Using the Sway Window Manager on Fedora


Maybe some day in your Linux career you’ve heard of “tiling window managers”. I’ve (more or less) ignored them for many years, because I was happy with Gnome Shell and the “normal” way of handling applications on my screen. But when I started my new Linux job, there were no native Linux machine available for my work, so I had to use VirtualBox with its bad graphics performance. Using Gnome, KDE or any other Desktop environment was not really practical.

To get reasonable performance I needed a very lightweight windows manager with no effects and no other fancy stuff, so I ended up giving tiling window managers a try. Since then I’ve used i3 window manager at my job’s workspace. On my private laptop I chose for “Sway”, because it natively supports the Wayland window protocol (and I like Wayland ;-) ). Sway is quite similar to i3, e.g. basic window control keys are almost the same. Still there are some differences, such as configuration of keyboard and mouse.

In this article I’ll show you some parts of my personal Sway configuration and point out several tools that will be useful in your daily work. This is no complete guide which goes into details of installing every tool! Instructions for installation can be found on the projects’ websites.

Overview: This is how my desktop looks like

Installing latest Sway Beta on Fedora

The Sway version in the Fedora repositories is quite outdated, so I decided to add another repo which provides a more recent version of Sway:

sudo dnf copr enable tofik/sway
sudo dnf install sway

You can find the Sway homepage and many docs and tips at https://github.com/swaywm/sway/wiki

The following text sections will be about configuring Sway and make it work with 3rd party components. After your changes to the Sway configuration, just press SUPER + Shift + C to reload Sway and apply your new configuration.

Keyboard and mouse / touchpad configuration

Since Sway is using Wayland, it is not only the component which takes care of window management, but also configures input and output devices such as touchpads, keyboards, mice and display outputs. All there devices are configured in the Sway configuration file ~/.config/sway/config.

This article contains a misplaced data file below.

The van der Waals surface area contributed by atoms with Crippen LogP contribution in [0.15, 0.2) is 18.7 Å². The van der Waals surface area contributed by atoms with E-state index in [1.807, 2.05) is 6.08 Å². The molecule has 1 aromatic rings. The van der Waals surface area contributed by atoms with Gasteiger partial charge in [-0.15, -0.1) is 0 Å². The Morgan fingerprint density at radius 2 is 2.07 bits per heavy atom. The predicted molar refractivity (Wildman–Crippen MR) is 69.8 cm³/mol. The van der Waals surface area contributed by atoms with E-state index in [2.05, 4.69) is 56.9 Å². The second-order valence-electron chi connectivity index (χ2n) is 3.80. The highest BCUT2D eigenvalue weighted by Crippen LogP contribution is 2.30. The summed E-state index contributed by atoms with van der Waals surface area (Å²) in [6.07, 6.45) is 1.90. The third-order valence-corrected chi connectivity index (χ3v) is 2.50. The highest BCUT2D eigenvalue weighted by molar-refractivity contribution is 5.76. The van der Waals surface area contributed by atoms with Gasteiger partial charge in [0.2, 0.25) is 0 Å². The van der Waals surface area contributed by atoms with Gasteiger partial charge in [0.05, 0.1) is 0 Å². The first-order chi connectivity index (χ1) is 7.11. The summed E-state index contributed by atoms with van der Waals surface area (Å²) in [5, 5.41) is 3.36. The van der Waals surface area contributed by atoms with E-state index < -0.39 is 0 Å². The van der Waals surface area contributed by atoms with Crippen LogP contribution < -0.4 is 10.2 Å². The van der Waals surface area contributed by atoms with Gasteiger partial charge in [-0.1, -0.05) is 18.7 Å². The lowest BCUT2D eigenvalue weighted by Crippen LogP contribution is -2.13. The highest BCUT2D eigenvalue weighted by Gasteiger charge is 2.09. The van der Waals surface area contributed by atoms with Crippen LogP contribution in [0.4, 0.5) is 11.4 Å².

##
## Input settings (touchpad and keyboard)
##

input "1:1:AT_Translated_Set_2_keyboard" {
        xkb_layout de
}

input "1739:30383:DLL075B:01_06CB:76AF_Touchpad" {
        tap enabled
        natural_scroll enabled
        pointer_accel 0.3
        accel_profile adaptive
        dwt enabled
}

input "1133:45081:MX_Master_2S_Mouse" {
        natural_scroll enabled
}

The identifiers for all devices can be retrieved by the swaymsg -t get_inputs command.

In my configuration these properties are set:

  • Laptop keyboard:
    • Set layout to “German” (quertz)
  • Touch pad:
    • Enable “tap = click”
    • Enable natural (“inverse”) scrolling
    • Set pointer acceleration
    • Set pointer acceleration to “adaptive”
    • Disables touch pad when typing
  • Mouse:
    • Enable natural scrolling for my mouse

Find out more about input / output device configuration at https://github.com/swaywm/sway/wiki#input-configuration

Display brightness control

For brightness control we make use of the light tool:

dnf install light

In Sway config:

###
### Screen brightness
###

bindsym XF86MonBrightnessUp exec light -A 5
bindsym XF86MonBrightnessDown exec light -U 5

You can vary the control step size by changing the value at the end of each line.

Bumblebee Status Bar

Project Homepage: https://github.com/tobi-wan-kenobi/bumblebee-status

Be default Sway’s bottom status bar is not the nicest one. I chose the drop-in replacement “Bumblebee Status Bar” instead.

Screenshot of Bumblebee status bar

git clone git://github.com/tobi-wan-kenobi/bumblebee-status